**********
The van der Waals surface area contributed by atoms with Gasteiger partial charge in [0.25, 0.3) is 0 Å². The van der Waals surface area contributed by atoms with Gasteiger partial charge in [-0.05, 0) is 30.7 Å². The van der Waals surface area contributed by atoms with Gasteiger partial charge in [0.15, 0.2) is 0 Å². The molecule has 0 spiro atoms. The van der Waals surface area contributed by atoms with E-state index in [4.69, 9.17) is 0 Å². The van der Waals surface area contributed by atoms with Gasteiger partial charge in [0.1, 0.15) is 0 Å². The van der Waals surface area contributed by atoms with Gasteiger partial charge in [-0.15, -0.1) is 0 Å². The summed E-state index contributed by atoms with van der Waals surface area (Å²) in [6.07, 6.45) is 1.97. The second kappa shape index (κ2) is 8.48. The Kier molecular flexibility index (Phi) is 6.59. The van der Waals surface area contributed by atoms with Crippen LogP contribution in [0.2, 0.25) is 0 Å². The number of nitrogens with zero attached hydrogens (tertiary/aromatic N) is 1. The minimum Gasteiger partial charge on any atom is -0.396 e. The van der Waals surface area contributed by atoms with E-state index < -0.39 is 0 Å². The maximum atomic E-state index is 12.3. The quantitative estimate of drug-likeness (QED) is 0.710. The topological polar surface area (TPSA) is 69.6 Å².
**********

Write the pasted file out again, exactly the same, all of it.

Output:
The van der Waals surface area contributed by atoms with Gasteiger partial charge in [0.25, 0.3) is 0 Å². The van der Waals surface area contributed by atoms with Gasteiger partial charge in [-0.05, 0) is 30.7 Å². The van der Waals surface area contributed by atoms with Gasteiger partial charge in [0.15, 0.2) is 0 Å². The molecule has 0 spiro atoms. The van der Waals surface area contributed by atoms with E-state index in [4.69, 9.17) is 0 Å². The van der Waals surface area contributed by atoms with Gasteiger partial charge in [0.1, 0.15) is 0 Å². The van der Waals surface area contributed by atoms with Gasteiger partial charge in [-0.15, -0.1) is 0 Å². The summed E-state index contributed by atoms with van der Waals surface area (Å²) in [6.07, 6.45) is 1.97. The second kappa shape index (κ2) is 8.48. The Kier molecular flexibility index (Phi) is 6.59. The van der Waals surface area contributed by atoms with Crippen LogP contribution in [0.2, 0.25) is 0 Å². The number of nitrogens with zero attached hydrogens (tertiary/aromatic N) is 1. The minimum Gasteiger partial charge on any atom is -0.396 e. The van der Waals surface area contributed by atoms with E-state index < -0.39 is 0 Å². The maximum atomic E-state index is 12.3. The quantitative estimate of drug-likeness (QED) is 0.710. The topological polar surface area (TPSA) is 69.6 Å².